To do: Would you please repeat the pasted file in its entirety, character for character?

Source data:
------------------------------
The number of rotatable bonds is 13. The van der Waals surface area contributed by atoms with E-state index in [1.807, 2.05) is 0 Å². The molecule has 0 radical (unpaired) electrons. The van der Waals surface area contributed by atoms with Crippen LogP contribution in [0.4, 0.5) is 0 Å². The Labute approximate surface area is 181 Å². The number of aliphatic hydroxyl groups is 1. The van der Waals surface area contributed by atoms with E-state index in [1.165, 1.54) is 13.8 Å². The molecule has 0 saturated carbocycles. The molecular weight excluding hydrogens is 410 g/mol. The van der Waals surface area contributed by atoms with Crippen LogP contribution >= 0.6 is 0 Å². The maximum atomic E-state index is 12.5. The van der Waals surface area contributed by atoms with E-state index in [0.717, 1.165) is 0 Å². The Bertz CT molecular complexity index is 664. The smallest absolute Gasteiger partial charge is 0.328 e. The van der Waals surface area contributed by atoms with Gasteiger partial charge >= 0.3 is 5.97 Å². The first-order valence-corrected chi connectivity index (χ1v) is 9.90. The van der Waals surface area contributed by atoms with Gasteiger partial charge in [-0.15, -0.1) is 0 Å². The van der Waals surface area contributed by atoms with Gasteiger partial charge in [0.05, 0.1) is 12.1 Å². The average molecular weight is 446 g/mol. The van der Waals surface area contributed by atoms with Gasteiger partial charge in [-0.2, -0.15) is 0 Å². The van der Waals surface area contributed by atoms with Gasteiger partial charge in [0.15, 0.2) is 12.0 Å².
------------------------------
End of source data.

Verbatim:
The number of rotatable bonds is 13. The van der Waals surface area contributed by atoms with E-state index in [1.807, 2.05) is 0 Å². The molecule has 0 radical (unpaired) electrons. The van der Waals surface area contributed by atoms with Crippen LogP contribution in [0.4, 0.5) is 0 Å². The Labute approximate surface area is 181 Å². The number of aliphatic hydroxyl groups is 1. The van der Waals surface area contributed by atoms with E-state index in [1.165, 1.54) is 13.8 Å². The molecule has 0 saturated carbocycles. The molecular weight excluding hydrogens is 410 g/mol. The van der Waals surface area contributed by atoms with Crippen LogP contribution >= 0.6 is 0 Å². The maximum atomic E-state index is 12.5. The van der Waals surface area contributed by atoms with E-state index in [0.717, 1.165) is 0 Å². The Bertz CT molecular complexity index is 664. The smallest absolute Gasteiger partial charge is 0.328 e. The van der Waals surface area contributed by atoms with Gasteiger partial charge >= 0.3 is 5.97 Å². The first-order valence-corrected chi connectivity index (χ1v) is 9.90. The van der Waals surface area contributed by atoms with Gasteiger partial charge in [-0.15, -0.1) is 0 Å². The van der Waals surface area contributed by atoms with Gasteiger partial charge in [0.05, 0.1) is 12.1 Å². The average molecular weight is 446 g/mol. The van der Waals surface area contributed by atoms with Gasteiger partial charge in [-0.2, -0.15) is 0 Å². The van der Waals surface area contributed by atoms with Gasteiger partial charge in [0.15, 0.2) is 12.0 Å².